Completed in partnership with Vinit Mukhija of UCLA Luskin School of Public Affairs and with support from the Haynes Foundation, Backyard Homes proposes innovative, flexible, environmentally sensitive, and affordable architectural models for infilling Southern California's iconic single-family residential fabric. In the City of Los Angeles alone, a half million lots are zoned single-family, and recent state legislation makes it easier to construct a second dwelling unit on each property. This radical step has the potential to restructure sprawl in an intrinsically responsive manner: rather than unwanted, large-scale development, homeowners and neighborhoods can incrementally make their own homes more flexible and more affordable. In addition, if we add a sizable number of Backyard homes, we could significantly reduce the single-family zone's waste of non-renewable resources, particularly land and energy.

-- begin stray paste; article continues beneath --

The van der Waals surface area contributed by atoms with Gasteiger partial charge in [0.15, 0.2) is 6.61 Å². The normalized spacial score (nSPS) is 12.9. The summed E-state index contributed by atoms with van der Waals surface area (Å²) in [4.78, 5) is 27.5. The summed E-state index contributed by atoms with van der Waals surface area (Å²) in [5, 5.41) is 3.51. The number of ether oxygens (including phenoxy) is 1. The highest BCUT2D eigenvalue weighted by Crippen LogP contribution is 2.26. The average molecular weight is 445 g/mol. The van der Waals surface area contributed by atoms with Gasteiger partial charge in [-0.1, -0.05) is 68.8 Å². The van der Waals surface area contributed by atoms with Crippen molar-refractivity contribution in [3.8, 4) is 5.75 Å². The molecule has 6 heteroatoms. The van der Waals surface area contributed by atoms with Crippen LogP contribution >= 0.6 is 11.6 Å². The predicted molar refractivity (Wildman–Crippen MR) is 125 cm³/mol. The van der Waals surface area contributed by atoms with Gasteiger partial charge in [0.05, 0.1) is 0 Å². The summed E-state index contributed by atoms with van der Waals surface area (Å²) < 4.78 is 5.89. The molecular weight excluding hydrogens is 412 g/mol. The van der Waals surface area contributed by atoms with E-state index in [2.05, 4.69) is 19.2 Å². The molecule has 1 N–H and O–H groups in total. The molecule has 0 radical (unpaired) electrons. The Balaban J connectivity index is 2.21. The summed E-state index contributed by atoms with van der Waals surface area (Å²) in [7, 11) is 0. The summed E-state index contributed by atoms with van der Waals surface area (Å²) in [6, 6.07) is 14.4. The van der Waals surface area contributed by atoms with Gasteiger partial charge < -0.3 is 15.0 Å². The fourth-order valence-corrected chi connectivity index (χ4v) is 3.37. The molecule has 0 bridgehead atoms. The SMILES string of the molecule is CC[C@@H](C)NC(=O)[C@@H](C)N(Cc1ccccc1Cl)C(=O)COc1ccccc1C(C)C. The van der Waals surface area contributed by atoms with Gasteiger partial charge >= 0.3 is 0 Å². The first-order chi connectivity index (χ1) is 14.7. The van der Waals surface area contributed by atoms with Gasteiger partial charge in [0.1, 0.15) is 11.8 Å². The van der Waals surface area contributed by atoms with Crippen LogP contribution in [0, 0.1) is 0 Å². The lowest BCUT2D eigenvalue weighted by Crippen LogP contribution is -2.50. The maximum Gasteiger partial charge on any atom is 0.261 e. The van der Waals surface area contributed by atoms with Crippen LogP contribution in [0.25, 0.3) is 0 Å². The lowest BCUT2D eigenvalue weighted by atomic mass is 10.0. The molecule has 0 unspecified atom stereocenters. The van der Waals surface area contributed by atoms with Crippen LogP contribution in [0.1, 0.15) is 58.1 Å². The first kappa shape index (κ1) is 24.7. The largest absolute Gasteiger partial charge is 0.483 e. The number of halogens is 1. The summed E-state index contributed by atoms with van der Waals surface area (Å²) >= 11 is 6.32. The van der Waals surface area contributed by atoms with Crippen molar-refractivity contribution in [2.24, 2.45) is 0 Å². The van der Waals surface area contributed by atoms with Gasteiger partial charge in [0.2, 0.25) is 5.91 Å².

To encourage Backyard Homes, cityLAB draws three fundamental conclusions from its research. First, building a Backyard Home should resemble a retail transaction rather than a standard construction process. Second, the Backyard Home prototype must be customizable, given the infinite range of backyard site conditions and the diverse functional needs of households. Third, while a Backyard Home will not be appropriate for every lot, a few pilot demonstrations must be built to get things rolling. By promoting the incremental nature of Backyard Homes, we can envision how a largely suburban city can evolve into a more sustainable, post-suburban metropolis. Take a look at our Backyard Homes Book pdf here to see a summary of the work through 2010.

Related Links:
CNN Article
Newsweek Article
Kevin Daly Architects
AARP Research
California Legislation

Downloadable PDFs:
2014 Backyard Homes Report: Local Concerns
2010 Rx for the R1: Sustaining the Neighborhood
2010 The Shadows of LA
2010 Backyard Homes Book

Download Images:
Backyard Homes Images